* Get a vet out there. We need to treat the ulcers (Gastroguard?) and the swelling in legs and his feet (haven't even looked at them closely let, they may be abcessed or other). He is obviously very tender and in pain to walk. Dentist recommended IV saline right away because he is very very dehydrated. Needs bloodwork for more insight.

Nutrition -
* This is where I would like some advice. I am going to suggest that they toss him much more hay on top of the free pasture (our pasture is not very nutritious). Our grain/supplement options are limited, but I think they should change to unsweetened pellets (I can get ADM brand) with canola oil (would rice bran oil be better?). I give my horses Calf Manna because it's the closest thing I can get to a ration balancer or supplement here (I am in Puerto Rico, some of you may have seen my other threads). Do you have experience with Calf Manna and thoroughbreds? Is it still too sweet for them? I can get Amazon delivered here so anything I can find on Amazon I can order, but the feed stores have very little. I can get Farnam products and things like Red Cell. I would estimate him at 16.2h and right now maybe 950 lb? Should probably be 1500. How many pounds of pellets would you start with/end with? Right now he's getting about 3-4 lb of sweet feed daily.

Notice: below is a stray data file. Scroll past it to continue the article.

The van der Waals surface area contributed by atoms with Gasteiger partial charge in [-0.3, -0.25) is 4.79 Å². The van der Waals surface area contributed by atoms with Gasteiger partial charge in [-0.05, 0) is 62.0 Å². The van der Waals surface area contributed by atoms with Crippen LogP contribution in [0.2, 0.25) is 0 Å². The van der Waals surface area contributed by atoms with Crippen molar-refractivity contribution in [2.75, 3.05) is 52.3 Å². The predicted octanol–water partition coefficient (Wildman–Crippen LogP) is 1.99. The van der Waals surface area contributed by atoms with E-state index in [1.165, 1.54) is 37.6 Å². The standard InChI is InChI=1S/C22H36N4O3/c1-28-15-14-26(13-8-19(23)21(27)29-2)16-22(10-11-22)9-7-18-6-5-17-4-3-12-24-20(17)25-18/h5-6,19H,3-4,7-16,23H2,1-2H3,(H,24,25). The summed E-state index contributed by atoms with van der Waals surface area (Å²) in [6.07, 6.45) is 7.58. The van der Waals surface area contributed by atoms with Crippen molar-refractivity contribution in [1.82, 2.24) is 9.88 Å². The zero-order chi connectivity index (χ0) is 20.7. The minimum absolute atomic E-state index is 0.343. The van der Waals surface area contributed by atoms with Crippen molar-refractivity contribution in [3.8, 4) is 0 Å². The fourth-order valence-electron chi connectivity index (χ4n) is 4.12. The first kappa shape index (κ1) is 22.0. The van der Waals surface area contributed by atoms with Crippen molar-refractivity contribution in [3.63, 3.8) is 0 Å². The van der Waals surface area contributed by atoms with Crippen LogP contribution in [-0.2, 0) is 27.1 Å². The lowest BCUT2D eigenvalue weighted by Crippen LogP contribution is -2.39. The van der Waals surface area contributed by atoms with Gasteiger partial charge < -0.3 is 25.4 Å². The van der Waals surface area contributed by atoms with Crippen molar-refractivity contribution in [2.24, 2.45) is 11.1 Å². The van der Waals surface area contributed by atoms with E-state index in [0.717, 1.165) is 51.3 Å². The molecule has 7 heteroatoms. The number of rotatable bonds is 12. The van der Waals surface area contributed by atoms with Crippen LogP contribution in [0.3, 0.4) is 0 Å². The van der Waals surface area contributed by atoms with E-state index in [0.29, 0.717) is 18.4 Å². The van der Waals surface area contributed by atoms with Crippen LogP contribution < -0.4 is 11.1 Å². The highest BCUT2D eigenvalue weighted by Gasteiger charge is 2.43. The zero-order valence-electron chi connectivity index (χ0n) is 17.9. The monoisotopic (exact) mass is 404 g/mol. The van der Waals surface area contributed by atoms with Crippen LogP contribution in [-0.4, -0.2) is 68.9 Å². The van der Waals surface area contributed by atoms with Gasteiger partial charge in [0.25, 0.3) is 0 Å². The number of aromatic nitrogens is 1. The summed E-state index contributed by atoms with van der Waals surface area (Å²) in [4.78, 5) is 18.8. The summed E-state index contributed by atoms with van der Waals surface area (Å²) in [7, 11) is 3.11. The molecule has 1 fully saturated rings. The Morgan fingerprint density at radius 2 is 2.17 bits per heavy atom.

Address the stress and the cribbing -
* Get another horse in the pasture next to him for comfort and company. Apparently he is really aggressive towards other horses, but there is a small pasture open right next to him with a fence in-between and I have two friends looking for space for their horses.